Journalism versus privacy laws

The resignation of Andy Coulson, David Cameron’s chief spin doctor, is just another episode in a story that has refused to die.

Despite a failed police investigation, a chronic lack of evidence and the fact that the original phone hacking scandal occurred over three years ago the story has continued to make front page news. It has led to the sacking of Ian Edmondson, Assistant Editor of the News of the World, a fresh round of court cases, and a new police inquiry into the claims that senior editors at the News of the World were aware of the illegal activities of their reporters.

It has been suggested by disgruntled former journalists that phone hacking is endemic across Fleet Street and the Guardian has estimated that over 3,000 people were targeted. But what does it all mean and why is it so important?

There are many angles we could take: police incompetence, Cameron’s questionable judgement in hiring Andy Coulson or the implications for Rupert Murdoch’s media empire. But the central issue to emerge from the story is in fact none of these.

Instead the phone hacking scandal threatens the very industry from which it emanated and is bad news for both journalists and the general public. This may be a decisive moment for the media. Opinion is now shifting. People who once championed investigative journalism are beginning to worry that the press have finally overstepped the mark.

One such person is Sir Harold Evans, influential journalist and former editor of the Sunday Times. He is concerned that illegal activity in the tabloid press will not only further blacken the already tarnished name of investigative journalism but also strengthen the argument for tighter privacy laws.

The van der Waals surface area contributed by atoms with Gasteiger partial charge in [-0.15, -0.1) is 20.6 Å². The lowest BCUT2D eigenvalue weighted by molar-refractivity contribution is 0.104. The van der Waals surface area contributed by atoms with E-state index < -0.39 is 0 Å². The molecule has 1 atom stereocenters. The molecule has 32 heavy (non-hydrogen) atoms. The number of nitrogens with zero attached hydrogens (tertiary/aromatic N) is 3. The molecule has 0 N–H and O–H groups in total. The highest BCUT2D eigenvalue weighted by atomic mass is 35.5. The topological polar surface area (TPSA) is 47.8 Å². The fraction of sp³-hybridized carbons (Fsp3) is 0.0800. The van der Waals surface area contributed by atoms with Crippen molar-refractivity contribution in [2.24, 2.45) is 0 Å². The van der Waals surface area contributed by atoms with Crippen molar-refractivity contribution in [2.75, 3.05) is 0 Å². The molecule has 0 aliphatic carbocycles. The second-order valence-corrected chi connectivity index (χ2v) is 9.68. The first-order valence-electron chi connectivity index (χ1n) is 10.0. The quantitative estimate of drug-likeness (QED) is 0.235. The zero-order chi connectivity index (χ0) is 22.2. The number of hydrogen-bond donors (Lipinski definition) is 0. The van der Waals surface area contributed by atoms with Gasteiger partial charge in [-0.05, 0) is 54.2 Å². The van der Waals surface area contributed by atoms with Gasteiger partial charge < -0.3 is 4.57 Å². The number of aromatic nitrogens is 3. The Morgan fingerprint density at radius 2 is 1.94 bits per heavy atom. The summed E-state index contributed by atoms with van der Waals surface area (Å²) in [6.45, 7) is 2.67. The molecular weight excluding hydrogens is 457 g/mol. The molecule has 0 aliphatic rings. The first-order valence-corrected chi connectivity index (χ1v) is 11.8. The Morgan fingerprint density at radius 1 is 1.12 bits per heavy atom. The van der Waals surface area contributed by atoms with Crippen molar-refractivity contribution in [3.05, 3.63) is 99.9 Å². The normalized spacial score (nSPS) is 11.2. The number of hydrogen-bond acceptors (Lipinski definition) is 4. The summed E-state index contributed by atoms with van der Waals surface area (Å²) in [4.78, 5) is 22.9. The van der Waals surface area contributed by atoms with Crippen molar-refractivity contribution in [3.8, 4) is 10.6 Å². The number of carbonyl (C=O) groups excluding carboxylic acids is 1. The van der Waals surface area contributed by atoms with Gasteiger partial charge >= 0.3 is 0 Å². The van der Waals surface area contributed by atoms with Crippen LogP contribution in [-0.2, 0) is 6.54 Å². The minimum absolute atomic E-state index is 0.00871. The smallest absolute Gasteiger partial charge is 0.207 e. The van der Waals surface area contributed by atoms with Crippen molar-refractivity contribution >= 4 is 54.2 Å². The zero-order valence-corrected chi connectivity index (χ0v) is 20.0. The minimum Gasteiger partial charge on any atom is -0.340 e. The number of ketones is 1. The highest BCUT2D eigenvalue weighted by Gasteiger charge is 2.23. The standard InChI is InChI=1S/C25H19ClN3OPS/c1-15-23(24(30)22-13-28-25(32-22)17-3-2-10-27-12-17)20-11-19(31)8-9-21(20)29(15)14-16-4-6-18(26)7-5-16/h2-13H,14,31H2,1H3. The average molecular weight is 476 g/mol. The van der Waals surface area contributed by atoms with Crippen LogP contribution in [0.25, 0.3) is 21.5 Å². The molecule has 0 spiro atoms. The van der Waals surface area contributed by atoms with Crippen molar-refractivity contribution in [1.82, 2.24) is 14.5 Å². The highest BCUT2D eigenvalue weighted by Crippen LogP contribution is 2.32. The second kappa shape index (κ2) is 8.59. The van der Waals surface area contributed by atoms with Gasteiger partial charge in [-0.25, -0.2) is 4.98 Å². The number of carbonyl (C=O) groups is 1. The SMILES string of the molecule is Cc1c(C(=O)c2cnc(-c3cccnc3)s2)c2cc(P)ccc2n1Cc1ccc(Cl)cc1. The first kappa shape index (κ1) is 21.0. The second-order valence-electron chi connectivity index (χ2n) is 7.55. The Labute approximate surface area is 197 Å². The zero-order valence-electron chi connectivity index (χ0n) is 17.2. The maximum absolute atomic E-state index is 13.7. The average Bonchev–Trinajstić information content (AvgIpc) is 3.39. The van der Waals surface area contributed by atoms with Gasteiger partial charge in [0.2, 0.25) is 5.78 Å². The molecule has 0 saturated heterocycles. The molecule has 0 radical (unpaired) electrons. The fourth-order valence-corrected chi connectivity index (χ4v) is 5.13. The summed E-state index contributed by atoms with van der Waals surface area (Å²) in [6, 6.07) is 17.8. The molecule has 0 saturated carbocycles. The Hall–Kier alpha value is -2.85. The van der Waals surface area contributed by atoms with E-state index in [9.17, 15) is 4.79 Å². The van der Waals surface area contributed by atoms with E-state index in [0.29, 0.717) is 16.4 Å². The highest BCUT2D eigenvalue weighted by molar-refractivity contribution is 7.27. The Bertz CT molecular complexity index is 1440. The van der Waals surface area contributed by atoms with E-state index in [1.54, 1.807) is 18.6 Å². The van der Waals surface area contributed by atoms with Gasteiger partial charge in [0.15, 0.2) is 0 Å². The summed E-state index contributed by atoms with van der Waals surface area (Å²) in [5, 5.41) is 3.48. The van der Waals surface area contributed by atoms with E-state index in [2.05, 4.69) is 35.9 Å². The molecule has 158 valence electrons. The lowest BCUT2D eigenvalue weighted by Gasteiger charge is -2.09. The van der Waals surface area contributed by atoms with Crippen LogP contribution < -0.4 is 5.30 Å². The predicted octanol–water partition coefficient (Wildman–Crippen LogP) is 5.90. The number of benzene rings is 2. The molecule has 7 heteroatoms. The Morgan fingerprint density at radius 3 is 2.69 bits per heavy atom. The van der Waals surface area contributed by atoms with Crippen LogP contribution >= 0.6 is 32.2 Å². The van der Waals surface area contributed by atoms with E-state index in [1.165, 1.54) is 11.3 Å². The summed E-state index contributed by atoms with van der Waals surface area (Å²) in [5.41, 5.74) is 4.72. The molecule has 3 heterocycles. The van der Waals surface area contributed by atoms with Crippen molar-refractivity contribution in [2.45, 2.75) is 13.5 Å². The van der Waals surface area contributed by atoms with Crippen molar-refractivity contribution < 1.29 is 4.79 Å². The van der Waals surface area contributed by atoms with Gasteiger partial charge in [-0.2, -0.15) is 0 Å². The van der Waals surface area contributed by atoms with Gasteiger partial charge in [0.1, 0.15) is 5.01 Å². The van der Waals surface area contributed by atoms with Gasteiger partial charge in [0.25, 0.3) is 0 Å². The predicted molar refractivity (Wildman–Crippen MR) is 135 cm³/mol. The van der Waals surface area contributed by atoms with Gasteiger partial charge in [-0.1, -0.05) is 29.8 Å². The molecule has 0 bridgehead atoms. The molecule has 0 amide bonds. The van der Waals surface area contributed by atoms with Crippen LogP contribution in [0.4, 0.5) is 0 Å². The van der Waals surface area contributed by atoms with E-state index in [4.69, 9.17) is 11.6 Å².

This could be devastating for journalists and hinder much of their efforts to report stories that are of genuine interest to the public. The press have shot themselves in the foot. If new privacy laws are the result of the fresh inquiries, which seems likely, it will severely limit the power of the media. This is particularly true when it comes to reporting on the private lives of public figures.

Tighter privacy laws are something politicians and celebrities have long been crying out for but there is a risk that it will restrict imperative reporting. It could deny reporters the space to unearth provocative news stories. While the loss of illegal tabloid tactics is nothing to lament we must be alert to the real danger a backlash against the freedom of the press would pose to investigative journalism.

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